Saturday, May 1, 1982
The imperfections of non-conformity
More fighting today in the Falklands: bombing raids on Port Stanley airstrip, British ships attacked, and a Mirage and Canberra shot down.
I caught the bus to Nunstead and met Lee at Tesco, where he works Friday evenings and Saturday mornings. I found him just as he was disposing of cardboard from the shelves, and he took me up to the canteen where we met Stephen Brown who we both knew at Lodgehill Middle. He’s a Trainee Manager but rushes around creating havoc, slitting bottles of washing up liquid and crashing the fork-lift truck. He hasn’t changed a bit. I'm going to apply for a part-time job there over the hols.
We stopped at an army surplus place, where Lee & I each bought a pair of Protective Crash Fire Fighter Mark 3A trousers for £4 and dropped in on Jeremy before we caught a bus into Farnshaw where I searched in vain for new trousers, cursing the time.
I met Lee again in Easterby at eight, and within minutes, Grant had arrived, looking “tasteless” (Lee) in army shirt and large gleaming white pumps. With his black suede pointed shoes, electric blue socks, firefighter trousers fastened at the ankle, and long grey overcoat, Lee looked like a real poser.
Off we set, three in search of a night of fun and music. The centre of town was alive (styles aplenty but similarity guaranteed) and we started with a drink at the Limelight where Lee got threatened by a fashionable young macho “If-you’re-looking-at-me-I’ll-knock-your-block-off” type. We then moved on to the Metro and Baron’s Wine Bar before deciding to amble along to Uptown, our main objective. It wasn’t open yet so we hung about in a dark alley until they let us in.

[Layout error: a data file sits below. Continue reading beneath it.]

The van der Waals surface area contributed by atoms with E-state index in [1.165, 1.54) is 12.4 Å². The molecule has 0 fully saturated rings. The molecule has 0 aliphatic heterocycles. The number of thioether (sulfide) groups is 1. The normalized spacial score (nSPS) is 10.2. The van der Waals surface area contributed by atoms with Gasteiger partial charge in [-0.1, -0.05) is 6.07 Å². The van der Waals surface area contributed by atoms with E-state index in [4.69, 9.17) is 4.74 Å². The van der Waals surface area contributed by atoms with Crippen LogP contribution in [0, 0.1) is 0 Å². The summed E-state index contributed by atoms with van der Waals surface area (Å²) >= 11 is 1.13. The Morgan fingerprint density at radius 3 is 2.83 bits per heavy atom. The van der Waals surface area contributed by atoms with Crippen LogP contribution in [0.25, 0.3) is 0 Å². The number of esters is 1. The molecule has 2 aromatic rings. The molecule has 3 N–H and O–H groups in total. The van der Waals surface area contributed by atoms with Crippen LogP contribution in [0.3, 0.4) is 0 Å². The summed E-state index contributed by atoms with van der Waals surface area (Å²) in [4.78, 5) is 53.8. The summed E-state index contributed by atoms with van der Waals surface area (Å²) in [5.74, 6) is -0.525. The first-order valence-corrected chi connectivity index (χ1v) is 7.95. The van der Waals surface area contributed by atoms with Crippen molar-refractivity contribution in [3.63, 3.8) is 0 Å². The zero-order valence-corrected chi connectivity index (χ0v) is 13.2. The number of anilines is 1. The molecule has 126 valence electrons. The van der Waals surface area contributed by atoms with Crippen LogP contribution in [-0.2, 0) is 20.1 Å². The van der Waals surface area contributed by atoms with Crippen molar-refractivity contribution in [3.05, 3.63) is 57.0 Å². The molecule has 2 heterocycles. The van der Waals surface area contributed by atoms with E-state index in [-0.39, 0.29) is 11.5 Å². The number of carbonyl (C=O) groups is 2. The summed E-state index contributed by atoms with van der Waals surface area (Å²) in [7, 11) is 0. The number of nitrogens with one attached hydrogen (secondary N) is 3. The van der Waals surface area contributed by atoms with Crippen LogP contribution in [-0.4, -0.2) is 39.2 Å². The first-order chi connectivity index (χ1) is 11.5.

It took a while to fill up but when it did it was incredibly crowded with all the usual fashionable young things, beclad in baggy black outfits and pointed black shoes. Some of the lads seemed sexless; a vague campness clung to their gyrating ascetic figures. Lee fitted in perfectly and despite initial horror on seeing himself in the mirror (“I look like such a poser!”) he seemed to quite enjoy flinging himself about to Pigbag, Mouth, 23 Skidoo etc., Grant, with his out of time arm flapping was being laughed at discreetly by a few, but I admire him because he really couldn’t give a shit and probably knows more about music than all the done-up types put together (although he's modest: “I really wouldn’t like to say”). He stood out like a beacon among the Perfect Beings on the dance floor. I stayed put.
There’s always a certain self-defeating pointlessness about the whole thing. It's predictable really. My enjoyment is always on a precarious, short-term level and I end up basically feeling pissed off. The imperfections of non-conformity.